We are at Labor Day plus one and the race for California governor is officially "on."
Democratic gubernatorial candidate Jerry Brown finally spent some of his campaign war chest on television commercials Monday. He also came out swinging in person making several stops on the holiday Monday. He immediately hit on the campaign spending of GOP rival Meg Whitman.
"You can't buy the confidence and trust of the people," Brown told a picnic crowd in Sacramento. "They're distrustful of government. But you're not going to win their trust by trying to buy it. It's not for sale."
Whitman, a former eBay CEO, has spend more than $100 million so far on the race, while Brown up spent less than $1 million. Brown has about $30 million in the bank.
Brown, California's attorney general and a past governor, added that "California's not a logo to be rebranded by Meg Whitman."
Earlier in the day, union leaders in Los Angeles gave Democratic candidates a boost with a Labor Day rally that served as the unofficial kickoff to a general election season in which Republicans hope to make big gains.
An estimated 650 union members gathered at Our Lady of the Angels Catholic cathedral in downtown Los Angeles, where they mingled with Democrats up and down the November ticket.
Among others, that included Brown, U.S. Sen. Barbara Boxer, San Francisco Mayor and lieutenant governor candidate Gavin Newsom and San Francisco District Attorney Kamala Harris, who is running for attorney general.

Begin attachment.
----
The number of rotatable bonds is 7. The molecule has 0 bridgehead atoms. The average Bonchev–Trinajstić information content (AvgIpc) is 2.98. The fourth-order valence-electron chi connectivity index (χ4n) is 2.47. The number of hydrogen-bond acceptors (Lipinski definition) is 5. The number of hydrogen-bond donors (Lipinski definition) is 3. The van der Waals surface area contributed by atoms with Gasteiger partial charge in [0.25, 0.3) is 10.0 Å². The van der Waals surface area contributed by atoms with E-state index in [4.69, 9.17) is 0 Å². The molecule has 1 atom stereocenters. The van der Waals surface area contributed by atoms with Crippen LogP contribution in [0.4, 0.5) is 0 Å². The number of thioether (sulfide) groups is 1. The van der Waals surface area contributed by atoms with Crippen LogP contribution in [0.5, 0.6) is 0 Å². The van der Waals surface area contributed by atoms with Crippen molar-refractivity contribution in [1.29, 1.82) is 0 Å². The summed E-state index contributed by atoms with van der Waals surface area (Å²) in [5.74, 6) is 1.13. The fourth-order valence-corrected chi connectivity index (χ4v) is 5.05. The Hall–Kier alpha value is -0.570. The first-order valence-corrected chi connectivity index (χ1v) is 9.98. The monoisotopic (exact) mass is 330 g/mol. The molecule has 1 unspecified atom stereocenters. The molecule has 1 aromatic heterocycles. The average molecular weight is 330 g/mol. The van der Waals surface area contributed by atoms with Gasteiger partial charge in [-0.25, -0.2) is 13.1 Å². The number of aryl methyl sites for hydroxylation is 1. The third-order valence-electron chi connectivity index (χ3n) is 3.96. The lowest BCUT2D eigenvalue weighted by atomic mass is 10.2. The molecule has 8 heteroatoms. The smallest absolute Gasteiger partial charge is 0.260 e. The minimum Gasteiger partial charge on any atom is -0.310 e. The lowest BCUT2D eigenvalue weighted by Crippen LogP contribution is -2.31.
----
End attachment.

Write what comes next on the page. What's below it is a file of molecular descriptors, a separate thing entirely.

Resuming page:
Boxer told the crowd that her Republican opponent, Carly Fiorina, is antagonistic toward middle-class workers and criticized her for shipping jobs overseas during her tenure as Hewlett-Packard Co. chief executive from 1999 to 2005.
"She was proud as she stamped 'Made in China' on her products. She was proud when she stamped 'Made in Malaysia' on her products. But let me tell you what I'm about: I want to see the words, 'Made in America' again," Boxer said to thunderous applause.
A summer Field Poll found Fiorina and Boxer in a statistical tie, although Boxer held a 12-to-1 campaign cash advantage. Republican gubernatorial nominee Meg Whitman also has drawn even with Democratic standard-bearer Jerry Brown, the longtime officeholder who is the party's candidate for governor.
Whitman has spent $104 million from her personal fortune so far, but Brown maintains he will have enough money to run a competitive campaign through the November election. He will begin airing his first television commercial on Tuesday.
Sharon Hechler, a grocery store worker from eastern Los Angeles County, said she thought Whitman's high spending would be a turnoff for many voters.
"Working people are not impressed with that sort of money," said Hechler, 55. "Besides, we know how she made it -- on the backs of workers."
Democrats are the majority party in California, with about 43 percent of registered voters, while Republican registration has slipped to less than a third. Nevertheless, Democratic candidates find themselves in tight races throughout the state, from constitutional offices such as attorney general to state legislative seats.
An unemployment rate that has remained above 12 percent for months, a persistently high home foreclosure rate and continued state budget deficits have soured the mood of the electorate, leading to abysmal approval ratings for current officeholders.
The Field Poll taken in July, for example, found that 52 percent of likely voters had an unfavorable impression of Boxer, who is seeking a fourth term.
That discontent and a list of strong candidates at the top of their ticket have given Republicans hope that they can chip away at the Democratic hold on statewide offices and the Legislature this November.